Amsterdam, October 29, 2014 - Elsevier and the Executive Board of Editors of the Tetrahedron journal series are pleased to announce that the 2014 Tetrahedron Prize for Creativity in Organic & Biomedicinal Chemistry has been awarded to Professor Barry Trost, Stanford University, USA and Jiro Tsuji, Honorary professor at Tokyo Institute of Technology, Japan. They jointly receive the award for their outstanding contributions to organic chemistry.
Both Professors Trost and Tsuji have made numerous contributions to the general idea of developing and applying transition metal-catalyzed reactions in the broad arena of organic chemistry. For example, since its discovery in 1965, the renowned Tsuji-Trost reaction has been widely exploited in synthetic organic chemistry for the diastereoselective and enantioselective transfer of allyl groups to various carbon and heteroatom nucleophiles. The importance of this transformation is underscored by its numerous applications in the synthesis of complex molecules. Additionally, Tsuji pioneered the discovery and development of many palladium-catalyzed reactions that are now routinely used in synthesis, and Trost masterfully developed and applied a variety of ring-forming and other reactions catalyzed by transition metals such as rhodium and molybdenum.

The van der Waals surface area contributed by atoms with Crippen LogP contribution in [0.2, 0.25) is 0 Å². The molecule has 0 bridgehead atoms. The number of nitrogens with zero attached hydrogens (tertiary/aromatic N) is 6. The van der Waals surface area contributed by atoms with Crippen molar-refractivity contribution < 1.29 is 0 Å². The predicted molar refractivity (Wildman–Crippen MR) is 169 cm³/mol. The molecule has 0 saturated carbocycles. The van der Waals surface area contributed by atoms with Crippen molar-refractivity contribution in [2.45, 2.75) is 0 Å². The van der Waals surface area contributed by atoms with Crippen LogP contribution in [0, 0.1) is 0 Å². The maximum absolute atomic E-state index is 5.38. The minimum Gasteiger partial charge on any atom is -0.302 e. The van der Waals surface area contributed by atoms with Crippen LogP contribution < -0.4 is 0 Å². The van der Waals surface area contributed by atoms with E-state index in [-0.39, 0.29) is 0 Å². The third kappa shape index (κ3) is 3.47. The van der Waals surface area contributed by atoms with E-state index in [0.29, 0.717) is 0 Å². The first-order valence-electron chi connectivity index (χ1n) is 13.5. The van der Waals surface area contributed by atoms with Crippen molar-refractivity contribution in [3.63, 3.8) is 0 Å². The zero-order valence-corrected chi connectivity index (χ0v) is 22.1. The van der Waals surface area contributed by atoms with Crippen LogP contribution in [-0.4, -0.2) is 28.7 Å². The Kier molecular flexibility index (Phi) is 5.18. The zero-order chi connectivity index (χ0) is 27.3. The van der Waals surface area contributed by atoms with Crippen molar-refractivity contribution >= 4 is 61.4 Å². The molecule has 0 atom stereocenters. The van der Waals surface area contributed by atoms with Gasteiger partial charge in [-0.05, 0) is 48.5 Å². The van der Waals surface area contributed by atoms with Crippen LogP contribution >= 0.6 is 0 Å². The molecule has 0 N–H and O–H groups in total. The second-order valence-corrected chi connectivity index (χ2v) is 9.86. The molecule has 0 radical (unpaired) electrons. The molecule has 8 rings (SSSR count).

Professor Stephen Martin, Chairman of the Editorial Board of Tetrahedron Journals said, "The significance of the transition metal-catalyzed transformations discovered and pioneered by Trost and Tsuji is reflected by their widespread adoption in academic and industrial laboratories and their use in several important industrial processes, globally. The 2014 Tetrahedron Prize truly honors two of the most creative and influential synthetic organic chemists of our time."
Professor Trost said, "I am especially pleased to be the co-recipient of the Tetrahedron Prize for 2014. To join many of my heroes in organic chemistry who have previously received this prestigious award is like a dream. One of my goals in pursuing science is to make a difference in the practice of the science. This recognition indicates our work has made a difference. I am indebted to my collaborators, undergraduate, graduate, and postdoctoral students who have jumped over all the hurdles to make the palladiium-catalyzed allylic alkylation such a powerful tool. I am also indebted to my family, notably my deceased wife, for the personal support without which the efforts required could not have been possible."
Professor Tsuji commented, "It is a great honor for me to receive the prestigious Tetrahedron Prize 2014. As a pioneer I started independent research on organopalladium chemistry applied to organic synthesis in the early 1960's, which became my life-long work. I discovered and developed a number of palladium-catalyzed reactions, and I am happy that some of the reactions are useful in both laboratories and industries. Taking this opportunity, I want to thank all co-workers of Basic Research Lab. of Toray Inc., Tokyo Institute of Technology, and Okayama University of Science for their contributions to my research on organopalladium chemistry, without which I could not receive this Prize."